Posted on Feb 18, 2019, 2 a.m.
Heart attack survivors may find some relief from the efforts of University of Bonn researchers who have exhibited a procedure to repair cardiac tissue after a heart attack using replacement muscle cells containing magnetic nanoparticles.
A combination of cells and magnetic nanoparticles are injected into the damaged area of the heart after myocardial infarction that are held in place with tailored magnets which help the nanoparticle containing cells to engraft better to existing tissue, in a procedure which may lead to significant improvement in heart function.
As the name suggests cardiac tissue is a specialized muscle and the tissue is only located in the heart which immediately starts to beat as soon as formed. This is presents a challenge, as after a heart attack some cells in the tissue are damaged due to formation of clots that deprive them of oxygen and other nutrients in the blood. Repairing the damage is tricky as any replacement muscles are pushed out of the intended channel due to continuous pumping actions of the heart, with only a few cells attached to the cardiac tissue the amount of repair is limited.
In vivo studies were conducted on mice to determine efficacy of the procedure, in which mice that had previously suffered heart attacks were grafted with replacement muscles that were outfitted with magnetic nanoparticles. Animal subjects were divided into an experimental group which was also had a magnet placed a few millimeters from the surface of the heart; and a control group which only had the muscle graft. Animals in the magnet group were found to have had kept more transferred cells than those without magnets; and the experimental magnet group also retained 60% of the replacement cells settled in the target area, as compared to the control group that only had 25% of the replacement cells intact.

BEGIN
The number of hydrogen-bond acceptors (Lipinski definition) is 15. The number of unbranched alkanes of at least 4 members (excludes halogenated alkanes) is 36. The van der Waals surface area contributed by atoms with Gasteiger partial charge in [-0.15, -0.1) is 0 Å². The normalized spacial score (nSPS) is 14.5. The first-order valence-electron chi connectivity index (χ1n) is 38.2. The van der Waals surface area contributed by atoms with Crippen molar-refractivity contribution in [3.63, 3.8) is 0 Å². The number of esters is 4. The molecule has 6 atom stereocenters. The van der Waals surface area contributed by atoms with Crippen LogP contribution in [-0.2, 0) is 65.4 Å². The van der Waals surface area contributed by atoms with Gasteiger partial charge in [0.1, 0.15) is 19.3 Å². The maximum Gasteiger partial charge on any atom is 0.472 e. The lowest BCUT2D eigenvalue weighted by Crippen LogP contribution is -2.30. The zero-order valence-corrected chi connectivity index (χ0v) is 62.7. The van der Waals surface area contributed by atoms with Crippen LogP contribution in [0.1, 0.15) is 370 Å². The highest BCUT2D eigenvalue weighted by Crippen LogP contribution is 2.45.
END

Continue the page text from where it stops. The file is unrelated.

Effects of the magnetic field were immediate as the researchers observed cells under the magnetic field remaining at the target site 10 minutes after the procedure, and continued to do so on succeeding days until they were able to attach themselves to existing cardiac tissues. The transplanted cells did not die immediately, rather they were able to graft into cardiac tissue and multiply, which is suggested to possibly be due to more intensive cell-cell interaction between the transplanted cells and the tissues that translated into better cardiac function in the magnet group.
While this study has been successful in mice studies and has shown potential to possibly move into human treatment, clinical testing in humans requires further animal investigations, according to the researchers.
Previous studies have explored capabilities of nanomagnets repairing other parts of the body. The University of College London has also shown that nanomagnets could be used to deliver stem cells to injury sites improving the capacity of cells in repairing damaged tissues.
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